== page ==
The following outdoors-related bills have recently received attention in the Kansas legislature. Following is their current progress, according to Chris Tymeson, Kansas Department of Wildlife, Parks and Tourism attorney.
• House Bill 2538 would requite any illegally-killed game animals or their parts, such as antlers, to be offered to the owner of the land where it was poached. Supporters say its a way to repay landowners who may have lost money from selling a hunt for that animal or hoped to shoot it themselves.
Opponents say it changes a centuries-old law that states wildlife belongs to the public, and is managed by the state. If passed, the regulation could also cause friction between assorted landowners where a poached trophy buck was known to have spent time. It would also make it possible for someone to poach a deer, get the antlers confiscated and then get them back from the landowner after all legal proceedings were completed.
Currently, the courts usually award illegally-taken antlers back to the Kansas Department of Wildlife, Parks and Tourism to be used for educational purposes or auctioned, with the money going for law enforcement projects.
The bill passed the house, and is awaiting action in the senate.
• Senate Bills 366 and 370 would authorize Wildlife and Parks to purchase two tracks of land to be used for public hunting areas. One tract would be paid for with non-state money. The other could be purchased with 25-percent state license fee funds, and the rest from federal excise taxes from hunting and shooting gear. The bills have had a senate committee hearing, but have seen no further action. Proponents think Kansas, which is about 97-percent privately owned, needs more public areas. Some legislators think public lands deny private landowners a chance at income from agriculture.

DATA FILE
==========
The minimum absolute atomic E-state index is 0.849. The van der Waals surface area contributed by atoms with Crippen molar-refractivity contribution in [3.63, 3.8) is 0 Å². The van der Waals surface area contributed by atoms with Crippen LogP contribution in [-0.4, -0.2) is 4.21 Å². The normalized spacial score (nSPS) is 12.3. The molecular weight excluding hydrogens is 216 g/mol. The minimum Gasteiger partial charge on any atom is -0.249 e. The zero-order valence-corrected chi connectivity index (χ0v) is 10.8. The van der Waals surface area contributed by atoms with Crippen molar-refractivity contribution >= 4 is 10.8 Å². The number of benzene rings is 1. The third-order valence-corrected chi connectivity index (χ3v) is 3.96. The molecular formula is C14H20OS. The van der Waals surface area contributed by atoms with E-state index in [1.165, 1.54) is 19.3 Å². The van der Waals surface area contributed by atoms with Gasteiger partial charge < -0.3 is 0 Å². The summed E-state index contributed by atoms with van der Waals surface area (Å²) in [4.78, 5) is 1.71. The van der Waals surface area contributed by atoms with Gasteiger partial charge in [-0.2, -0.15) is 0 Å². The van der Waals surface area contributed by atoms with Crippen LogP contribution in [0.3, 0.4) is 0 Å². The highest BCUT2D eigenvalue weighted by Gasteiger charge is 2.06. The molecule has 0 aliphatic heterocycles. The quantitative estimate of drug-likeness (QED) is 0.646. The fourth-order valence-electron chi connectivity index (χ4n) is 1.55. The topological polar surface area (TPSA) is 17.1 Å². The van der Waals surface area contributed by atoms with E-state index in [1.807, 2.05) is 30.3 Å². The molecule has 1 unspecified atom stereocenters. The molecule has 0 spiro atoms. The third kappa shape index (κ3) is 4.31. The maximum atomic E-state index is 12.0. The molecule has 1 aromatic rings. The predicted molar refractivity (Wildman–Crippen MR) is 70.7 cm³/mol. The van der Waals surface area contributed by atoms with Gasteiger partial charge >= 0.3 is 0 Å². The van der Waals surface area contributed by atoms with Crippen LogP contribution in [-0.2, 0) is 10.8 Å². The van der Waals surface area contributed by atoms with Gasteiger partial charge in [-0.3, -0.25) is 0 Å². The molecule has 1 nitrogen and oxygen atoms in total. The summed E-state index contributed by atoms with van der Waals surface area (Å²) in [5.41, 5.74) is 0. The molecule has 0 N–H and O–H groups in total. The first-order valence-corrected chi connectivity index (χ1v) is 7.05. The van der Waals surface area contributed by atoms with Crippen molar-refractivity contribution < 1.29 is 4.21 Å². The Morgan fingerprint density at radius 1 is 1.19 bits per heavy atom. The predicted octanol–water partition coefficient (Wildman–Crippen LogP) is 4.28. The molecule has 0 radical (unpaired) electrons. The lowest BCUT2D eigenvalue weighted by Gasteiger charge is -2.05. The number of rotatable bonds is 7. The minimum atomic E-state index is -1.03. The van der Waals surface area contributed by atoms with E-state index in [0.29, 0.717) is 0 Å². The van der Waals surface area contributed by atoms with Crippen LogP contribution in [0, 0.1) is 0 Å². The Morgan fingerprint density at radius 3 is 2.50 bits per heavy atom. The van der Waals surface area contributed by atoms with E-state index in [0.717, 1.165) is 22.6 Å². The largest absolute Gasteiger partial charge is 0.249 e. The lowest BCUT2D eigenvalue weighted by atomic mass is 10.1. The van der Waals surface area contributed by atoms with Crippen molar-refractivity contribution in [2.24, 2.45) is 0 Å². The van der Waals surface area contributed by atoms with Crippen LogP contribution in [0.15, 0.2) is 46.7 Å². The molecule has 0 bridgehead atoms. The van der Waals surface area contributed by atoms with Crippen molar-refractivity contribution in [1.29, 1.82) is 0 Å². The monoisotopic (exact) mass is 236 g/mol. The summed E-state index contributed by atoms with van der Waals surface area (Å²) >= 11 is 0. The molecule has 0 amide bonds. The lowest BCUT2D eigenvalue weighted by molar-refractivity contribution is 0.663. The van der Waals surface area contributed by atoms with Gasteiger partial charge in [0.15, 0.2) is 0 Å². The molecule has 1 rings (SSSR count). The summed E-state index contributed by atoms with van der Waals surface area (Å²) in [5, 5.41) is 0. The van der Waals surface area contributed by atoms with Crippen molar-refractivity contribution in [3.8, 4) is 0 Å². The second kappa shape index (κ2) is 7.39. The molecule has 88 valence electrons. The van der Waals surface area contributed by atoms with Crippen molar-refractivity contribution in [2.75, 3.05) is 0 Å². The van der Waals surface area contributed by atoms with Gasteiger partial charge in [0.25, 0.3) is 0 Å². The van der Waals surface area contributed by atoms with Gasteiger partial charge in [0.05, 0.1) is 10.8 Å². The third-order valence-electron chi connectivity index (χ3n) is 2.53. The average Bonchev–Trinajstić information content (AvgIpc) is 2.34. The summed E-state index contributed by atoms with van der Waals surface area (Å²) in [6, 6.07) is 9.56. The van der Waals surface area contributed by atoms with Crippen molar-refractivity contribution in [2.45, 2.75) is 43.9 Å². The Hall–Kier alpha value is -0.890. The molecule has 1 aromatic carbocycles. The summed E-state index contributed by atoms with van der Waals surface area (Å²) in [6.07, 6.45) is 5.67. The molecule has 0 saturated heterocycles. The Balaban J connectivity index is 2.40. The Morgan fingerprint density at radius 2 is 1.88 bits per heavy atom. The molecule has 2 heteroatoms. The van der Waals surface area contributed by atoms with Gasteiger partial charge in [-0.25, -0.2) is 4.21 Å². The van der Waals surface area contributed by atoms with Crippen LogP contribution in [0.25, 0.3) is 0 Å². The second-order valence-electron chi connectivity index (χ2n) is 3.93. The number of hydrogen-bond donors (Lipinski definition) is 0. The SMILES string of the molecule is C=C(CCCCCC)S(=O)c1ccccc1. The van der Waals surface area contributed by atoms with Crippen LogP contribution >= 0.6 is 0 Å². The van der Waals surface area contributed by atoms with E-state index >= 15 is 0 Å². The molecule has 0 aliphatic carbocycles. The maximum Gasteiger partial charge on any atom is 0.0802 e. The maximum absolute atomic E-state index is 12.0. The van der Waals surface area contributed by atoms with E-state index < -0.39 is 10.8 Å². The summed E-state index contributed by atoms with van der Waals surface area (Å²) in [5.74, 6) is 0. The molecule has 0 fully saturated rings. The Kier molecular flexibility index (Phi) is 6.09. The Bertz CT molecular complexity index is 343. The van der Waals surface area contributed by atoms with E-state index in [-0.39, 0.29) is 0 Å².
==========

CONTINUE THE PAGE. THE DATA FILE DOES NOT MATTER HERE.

• Senate Bill 357 would allow those without hunter education training to purchase up to three annual apprentice licenses so they could go hunting with direct, licensed supervision. The current law allows one calendar year. Proponents think the proposed change could allow beginners more time to decide if they like hunting. Also, current seasons often include parts of two calendar years. The bill has seen little opposition.
• House Bill 2626 would have allowed hunters to use leashed tracking dogs to recover dead or wounded deer in Kansas. It was tabled at the house committee level since Wildlife and Parks is already looking into the issue, and doesnt need legislative action to create such a regulation.
• House Bill 2694 would have required all hunters to have written permission for hunting on all private lands in Kansas. Currently, permission is required to access all private lands, and written permission where stated by signage. The bill didnt move past an initial committee hearing because Wildlife and Parks, and many opponents said such action should be up to individual landowners.
Pheasants Forever convention this week The Kansas Pheasants Forever State Habitat Convention is open to the public Friday and Saturday at the Wichita Marriott.
Several seminars, most by professional biologists, dealing with a variety of ways to improve upland bird habitat, hunter recruitment, public land hunting opportunities and the recent Farm Bill will be presented Saturday at the Great Plains Nature Center. A banquet will follow Saturday evening at the Marriott.
The price for each of the three events range from $20 to $30 or a $65 all-inclusive pass is also available. For information, call Chris Blackledge at 620-727-2121 or go to www.kansaspfqf.org.